Press Release from Democrats in the Tennessee Senate, June 11, 2010:
Tennessee Values Mark Senate Democrats’ Work in 2010 Legislative Session
Education, jobs support highlight accomplishments
NASHVILLE – Senate Democrats closed the 106th General Assembly session having passed significant legislation to reform education, create jobs and keep Tennesseans safe.
Senate Democrats led the General Assembly from the first day of work, when lawmakers were called into a two-week special session on education. Senate Minority Leader Jim Kyle (D-Memphis) carried the Tennessee First to the Top 2010 legislation vital to the state’s application in the federal Race to the Top education competition.
As debate increased over student data and teacher evaluations, Senate Democratic Caucus Chairman Lowe Finney (D-Jackson) and Sen. Andy Berke (D-Chattanooga) presented an amendment to create the Teacher Professional Development Fund, which for the first time in Tennessee’s history provided dedicated funding for teacher training.
The hard work of Senate Democratic leadership paid off when, on March 29, Tennessee and Delaware were announced as the only winners of the first round of the Race to the Top competition. Tennessee was awarded approximately $500 million over four years for education reform, with half of the funds to go directly to local school districts and up to $65 million to go in the Teacher Professional Development Fund.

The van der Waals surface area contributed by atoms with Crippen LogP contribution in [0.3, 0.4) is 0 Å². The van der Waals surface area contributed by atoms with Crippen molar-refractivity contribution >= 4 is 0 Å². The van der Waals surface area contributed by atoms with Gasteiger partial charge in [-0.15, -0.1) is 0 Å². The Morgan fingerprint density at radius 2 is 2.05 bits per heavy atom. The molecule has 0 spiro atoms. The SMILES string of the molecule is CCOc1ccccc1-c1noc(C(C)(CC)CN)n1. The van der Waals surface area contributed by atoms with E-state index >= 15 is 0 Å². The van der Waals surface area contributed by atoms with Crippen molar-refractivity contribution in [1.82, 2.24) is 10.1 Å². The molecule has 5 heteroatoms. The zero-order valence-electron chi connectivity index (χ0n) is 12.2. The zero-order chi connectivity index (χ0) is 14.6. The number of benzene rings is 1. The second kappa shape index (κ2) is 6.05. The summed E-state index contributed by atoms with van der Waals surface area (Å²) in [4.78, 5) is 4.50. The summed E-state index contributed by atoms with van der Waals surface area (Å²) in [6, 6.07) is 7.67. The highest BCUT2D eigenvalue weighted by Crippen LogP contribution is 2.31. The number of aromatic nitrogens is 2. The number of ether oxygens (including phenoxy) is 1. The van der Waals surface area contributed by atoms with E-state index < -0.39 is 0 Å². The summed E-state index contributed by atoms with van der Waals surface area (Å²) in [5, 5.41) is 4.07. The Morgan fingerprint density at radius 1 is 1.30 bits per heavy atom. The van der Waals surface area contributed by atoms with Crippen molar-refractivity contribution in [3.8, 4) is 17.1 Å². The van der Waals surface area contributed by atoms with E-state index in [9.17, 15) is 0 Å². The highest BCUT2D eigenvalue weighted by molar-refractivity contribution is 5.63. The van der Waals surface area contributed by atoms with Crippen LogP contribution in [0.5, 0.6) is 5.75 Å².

“I believe this Race to the Top victory will prove to be a historical turning point for education in Tennessee,” Kyle said. “Our hard work paid off in winning these crucial federal funds, but the real work is just now beginning to ensure our children receive the education they deserve.”
Senate Democrats then turned their attention to higher education, where Kyle once again sponsored major legislation to reform and mainstream Tennessee’s higher education system. The Complete College Tennessee Act of 2010 sought to make it easier for Tennesseans to obtain the degrees they need to obtain the high-tech, high-paying jobs of the future. Out of every 100 ninth-graders in Tennessee, only 19 earn a college degree.
The bill emphasizes results at state colleges and universities by linking state funding to graduation rates. Transferring from community colleges will also be easier, as a student who earns an associate degree at a Tennessee community college will now be able to transfer to a public university as a junior.
“Tennessee ranks near the bottom of every national education study. By removing barriers to a college degree, we build bridges to a better economic future,” Finney said.
Jobs and assistance
Senate Democrats continued to fight for job creation beyond educational training. With many counties in Tennessee still facing double-digit unemployment, Senate Democrats know that families are hurting and that Tennesseans need help. That’s why Sen. Douglas Henry (D-Nashville) sponsored a bill (SB3870/HB3804) to expand federal energy assistance to low-income families by raising the ceiling for eligibility. In the midst of a recession, Henry knew that more families are facing reduced incomes and looming bills. His leadership provided needed assistance for potentially thousands of Tennessee families.